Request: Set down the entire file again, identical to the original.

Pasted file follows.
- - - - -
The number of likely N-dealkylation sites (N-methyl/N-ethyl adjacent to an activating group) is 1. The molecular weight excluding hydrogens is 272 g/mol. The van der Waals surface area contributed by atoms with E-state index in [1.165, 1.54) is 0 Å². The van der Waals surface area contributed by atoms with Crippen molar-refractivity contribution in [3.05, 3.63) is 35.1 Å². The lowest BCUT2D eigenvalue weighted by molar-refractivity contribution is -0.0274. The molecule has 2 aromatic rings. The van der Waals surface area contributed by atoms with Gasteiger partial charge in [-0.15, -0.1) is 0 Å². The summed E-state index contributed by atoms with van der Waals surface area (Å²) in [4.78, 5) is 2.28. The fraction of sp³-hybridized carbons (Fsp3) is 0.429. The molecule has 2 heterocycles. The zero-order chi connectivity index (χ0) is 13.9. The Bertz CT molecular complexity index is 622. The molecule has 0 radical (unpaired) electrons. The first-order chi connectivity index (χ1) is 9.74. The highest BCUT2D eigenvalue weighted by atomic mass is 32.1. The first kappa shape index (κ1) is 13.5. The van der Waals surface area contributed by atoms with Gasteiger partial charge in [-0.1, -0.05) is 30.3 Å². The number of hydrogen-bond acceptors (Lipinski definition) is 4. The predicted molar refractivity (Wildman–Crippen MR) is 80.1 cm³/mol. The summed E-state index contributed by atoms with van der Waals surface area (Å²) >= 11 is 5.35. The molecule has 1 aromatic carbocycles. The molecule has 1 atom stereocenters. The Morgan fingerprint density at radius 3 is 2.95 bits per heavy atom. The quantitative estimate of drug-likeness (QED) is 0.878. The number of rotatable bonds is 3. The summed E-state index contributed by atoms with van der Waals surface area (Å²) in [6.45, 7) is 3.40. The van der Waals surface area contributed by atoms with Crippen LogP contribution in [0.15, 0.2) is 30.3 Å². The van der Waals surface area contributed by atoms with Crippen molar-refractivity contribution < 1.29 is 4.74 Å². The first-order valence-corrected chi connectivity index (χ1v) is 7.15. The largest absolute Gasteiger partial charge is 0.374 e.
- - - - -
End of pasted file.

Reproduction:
The number of likely N-dealkylation sites (N-methyl/N-ethyl adjacent to an activating group) is 1. The molecular weight excluding hydrogens is 272 g/mol. The van der Waals surface area contributed by atoms with E-state index in [1.165, 1.54) is 0 Å². The van der Waals surface area contributed by atoms with Crippen molar-refractivity contribution in [3.05, 3.63) is 35.1 Å². The lowest BCUT2D eigenvalue weighted by molar-refractivity contribution is -0.0274. The molecule has 2 aromatic rings. The van der Waals surface area contributed by atoms with Gasteiger partial charge in [-0.15, -0.1) is 0 Å². The summed E-state index contributed by atoms with van der Waals surface area (Å²) in [4.78, 5) is 2.28. The fraction of sp³-hybridized carbons (Fsp3) is 0.429. The molecule has 2 heterocycles. The zero-order chi connectivity index (χ0) is 13.9. The Bertz CT molecular complexity index is 622. The molecule has 0 radical (unpaired) electrons. The first-order chi connectivity index (χ1) is 9.74. The highest BCUT2D eigenvalue weighted by atomic mass is 32.1. The first kappa shape index (κ1) is 13.5. The van der Waals surface area contributed by atoms with Gasteiger partial charge in [-0.1, -0.05) is 30.3 Å². The number of hydrogen-bond acceptors (Lipinski definition) is 4. The predicted molar refractivity (Wildman–Crippen MR) is 80.1 cm³/mol. The summed E-state index contributed by atoms with van der Waals surface area (Å²) >= 11 is 5.35. The molecule has 1 aromatic carbocycles. The molecule has 1 atom stereocenters. The Morgan fingerprint density at radius 3 is 2.95 bits per heavy atom. The quantitative estimate of drug-likeness (QED) is 0.878. The number of rotatable bonds is 3. The summed E-state index contributed by atoms with van der Waals surface area (Å²) in [6.45, 7) is 3.40. The van der Waals surface area contributed by atoms with Crippen LogP contribution in [0.15, 0.2) is 30.3 Å². The van der Waals surface area contributed by atoms with Crippen molar-refractivity contribution < 1.29 is 4.74 Å². The first-order valence-corrected chi connectivity index (χ1v) is 7.15. The largest absolute Gasteiger partial charge is 0.374 e.